Software developer Adobe has simplified video production and editing for any journalist on the go who’s armed with an Apple iPad. The company officially unveiled today its new Adobe Voice app, a kind of PowerPoint on steroids now available for free at Apple’s iTunes Store.
Quite simply, Voice makes video possible without actually filming any video.
Through a simple step-by-step process, users simply insert their own photos or animation clips or download images from rights-free sources into a kind of storyboard template, then add text from a selection of more than two dozen preinstalled themes and 25,000 icons.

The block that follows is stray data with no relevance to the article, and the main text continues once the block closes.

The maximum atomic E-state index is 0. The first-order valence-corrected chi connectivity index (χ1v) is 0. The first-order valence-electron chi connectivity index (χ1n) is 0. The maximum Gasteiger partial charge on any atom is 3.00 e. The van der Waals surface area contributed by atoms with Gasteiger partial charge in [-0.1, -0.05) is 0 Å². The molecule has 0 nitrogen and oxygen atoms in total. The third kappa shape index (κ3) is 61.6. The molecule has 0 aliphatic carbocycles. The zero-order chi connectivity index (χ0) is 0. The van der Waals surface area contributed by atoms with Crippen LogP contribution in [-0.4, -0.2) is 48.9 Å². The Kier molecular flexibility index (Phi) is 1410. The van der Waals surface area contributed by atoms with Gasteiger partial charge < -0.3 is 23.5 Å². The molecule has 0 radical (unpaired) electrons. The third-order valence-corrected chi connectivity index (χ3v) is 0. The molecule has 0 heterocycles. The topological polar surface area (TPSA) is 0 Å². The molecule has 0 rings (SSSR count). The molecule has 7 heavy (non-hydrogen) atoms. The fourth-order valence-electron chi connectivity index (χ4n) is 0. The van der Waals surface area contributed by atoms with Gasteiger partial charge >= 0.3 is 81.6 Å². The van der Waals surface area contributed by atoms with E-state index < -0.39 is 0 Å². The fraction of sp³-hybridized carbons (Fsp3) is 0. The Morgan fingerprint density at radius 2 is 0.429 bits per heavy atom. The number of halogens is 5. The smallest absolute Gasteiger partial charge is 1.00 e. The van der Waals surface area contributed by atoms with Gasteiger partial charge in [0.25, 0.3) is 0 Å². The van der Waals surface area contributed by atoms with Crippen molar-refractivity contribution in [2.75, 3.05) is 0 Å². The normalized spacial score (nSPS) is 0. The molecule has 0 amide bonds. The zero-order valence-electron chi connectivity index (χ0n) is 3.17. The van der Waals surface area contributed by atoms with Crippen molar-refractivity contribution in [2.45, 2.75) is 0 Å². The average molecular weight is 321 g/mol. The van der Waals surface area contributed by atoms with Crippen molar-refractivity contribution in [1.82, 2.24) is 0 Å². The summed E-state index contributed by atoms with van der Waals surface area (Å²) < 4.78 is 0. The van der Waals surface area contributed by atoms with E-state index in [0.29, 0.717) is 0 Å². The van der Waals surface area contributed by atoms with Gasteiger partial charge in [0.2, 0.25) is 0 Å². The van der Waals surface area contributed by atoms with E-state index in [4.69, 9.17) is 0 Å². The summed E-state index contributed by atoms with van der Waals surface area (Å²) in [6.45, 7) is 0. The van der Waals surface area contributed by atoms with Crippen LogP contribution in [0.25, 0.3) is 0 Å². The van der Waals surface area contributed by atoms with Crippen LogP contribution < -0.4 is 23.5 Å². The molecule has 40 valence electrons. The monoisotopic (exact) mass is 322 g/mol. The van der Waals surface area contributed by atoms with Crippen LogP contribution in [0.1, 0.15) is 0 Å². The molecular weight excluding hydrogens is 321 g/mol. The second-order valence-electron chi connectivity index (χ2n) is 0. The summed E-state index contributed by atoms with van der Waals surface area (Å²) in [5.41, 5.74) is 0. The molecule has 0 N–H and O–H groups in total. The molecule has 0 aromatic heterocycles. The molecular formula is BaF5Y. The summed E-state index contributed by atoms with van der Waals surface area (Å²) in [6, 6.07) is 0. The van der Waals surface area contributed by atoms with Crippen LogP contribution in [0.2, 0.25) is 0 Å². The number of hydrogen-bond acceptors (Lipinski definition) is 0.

The app gets its name from the feature that allows users to then record narration by tapping the microphone icon at the bottom of each page as they assemble a scene. Voice also includes a music list to lay down an audio foundation.
Once complete, each video can be shared on social media, blogs, and websites, or uploaded for display on Adobe’s own servers, by tapping another icon.
Adobe predicts Voice could make the most noise at schools, where students and teachers can make quick videos without the hassle of complicated equipment or software. Net Worked however predicts a faster adoption by the public — and certainly by street journalists looking for yet an even quicker way to make a good first impression.
David Sheets is a freelance writer and editor, Region 7 director, and past-president of SPJ’s St. Louis Pro chapter. Reach him by e-mail at firstname.lastname@example.org, on Twitter at @DKSheets, on Facebook and LinkedIn.